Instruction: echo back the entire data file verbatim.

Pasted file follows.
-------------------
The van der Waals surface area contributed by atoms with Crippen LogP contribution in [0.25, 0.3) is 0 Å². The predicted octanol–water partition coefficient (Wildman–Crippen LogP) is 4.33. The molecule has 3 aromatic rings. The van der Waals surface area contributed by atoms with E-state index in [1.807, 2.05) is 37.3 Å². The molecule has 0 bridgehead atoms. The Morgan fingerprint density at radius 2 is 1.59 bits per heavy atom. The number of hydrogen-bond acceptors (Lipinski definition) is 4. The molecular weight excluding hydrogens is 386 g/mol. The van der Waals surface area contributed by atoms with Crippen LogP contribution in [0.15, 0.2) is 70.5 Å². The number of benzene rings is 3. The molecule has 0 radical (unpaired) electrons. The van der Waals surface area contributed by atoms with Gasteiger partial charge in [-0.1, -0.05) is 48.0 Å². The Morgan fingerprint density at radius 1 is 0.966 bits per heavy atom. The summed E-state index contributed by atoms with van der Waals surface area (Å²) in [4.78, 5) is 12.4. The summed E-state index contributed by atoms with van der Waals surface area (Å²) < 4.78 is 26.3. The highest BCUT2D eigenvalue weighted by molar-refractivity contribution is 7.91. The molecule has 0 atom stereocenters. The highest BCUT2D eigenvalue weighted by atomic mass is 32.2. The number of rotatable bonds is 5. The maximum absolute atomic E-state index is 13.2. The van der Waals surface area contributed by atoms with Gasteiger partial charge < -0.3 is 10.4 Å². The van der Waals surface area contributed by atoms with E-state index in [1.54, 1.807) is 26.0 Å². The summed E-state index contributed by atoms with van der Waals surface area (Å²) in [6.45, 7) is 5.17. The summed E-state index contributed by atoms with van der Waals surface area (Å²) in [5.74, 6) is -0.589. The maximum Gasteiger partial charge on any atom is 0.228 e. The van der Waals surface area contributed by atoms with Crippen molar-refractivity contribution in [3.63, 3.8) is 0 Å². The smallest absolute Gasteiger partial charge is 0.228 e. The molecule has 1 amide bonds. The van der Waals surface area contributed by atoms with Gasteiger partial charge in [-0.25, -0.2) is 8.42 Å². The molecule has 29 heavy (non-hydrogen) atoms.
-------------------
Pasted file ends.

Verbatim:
The van der Waals surface area contributed by atoms with Crippen LogP contribution in [0.25, 0.3) is 0 Å². The predicted octanol–water partition coefficient (Wildman–Crippen LogP) is 4.33. The molecule has 3 aromatic rings. The van der Waals surface area contributed by atoms with E-state index in [1.807, 2.05) is 37.3 Å². The molecule has 0 bridgehead atoms. The Morgan fingerprint density at radius 2 is 1.59 bits per heavy atom. The number of hydrogen-bond acceptors (Lipinski definition) is 4. The molecular weight excluding hydrogens is 386 g/mol. The van der Waals surface area contributed by atoms with Crippen LogP contribution in [0.15, 0.2) is 70.5 Å². The number of benzene rings is 3. The molecule has 0 radical (unpaired) electrons. The van der Waals surface area contributed by atoms with Gasteiger partial charge in [-0.1, -0.05) is 48.0 Å². The Morgan fingerprint density at radius 1 is 0.966 bits per heavy atom. The summed E-state index contributed by atoms with van der Waals surface area (Å²) in [4.78, 5) is 12.4. The summed E-state index contributed by atoms with van der Waals surface area (Å²) < 4.78 is 26.3. The highest BCUT2D eigenvalue weighted by molar-refractivity contribution is 7.91. The molecule has 0 atom stereocenters. The highest BCUT2D eigenvalue weighted by atomic mass is 32.2. The number of rotatable bonds is 5. The maximum absolute atomic E-state index is 13.2. The van der Waals surface area contributed by atoms with Gasteiger partial charge < -0.3 is 10.4 Å². The van der Waals surface area contributed by atoms with E-state index in [1.54, 1.807) is 26.0 Å². The summed E-state index contributed by atoms with van der Waals surface area (Å²) in [6.45, 7) is 5.17. The summed E-state index contributed by atoms with van der Waals surface area (Å²) in [5.74, 6) is -0.589. The maximum Gasteiger partial charge on any atom is 0.228 e. The van der Waals surface area contributed by atoms with Crippen molar-refractivity contribution in [3.63, 3.8) is 0 Å². The smallest absolute Gasteiger partial charge is 0.228 e. The molecule has 1 amide bonds. The van der Waals surface area contributed by atoms with Gasteiger partial charge in [-0.25, -0.2) is 8.42 Å². The molecule has 29 heavy (non-hydrogen) atoms.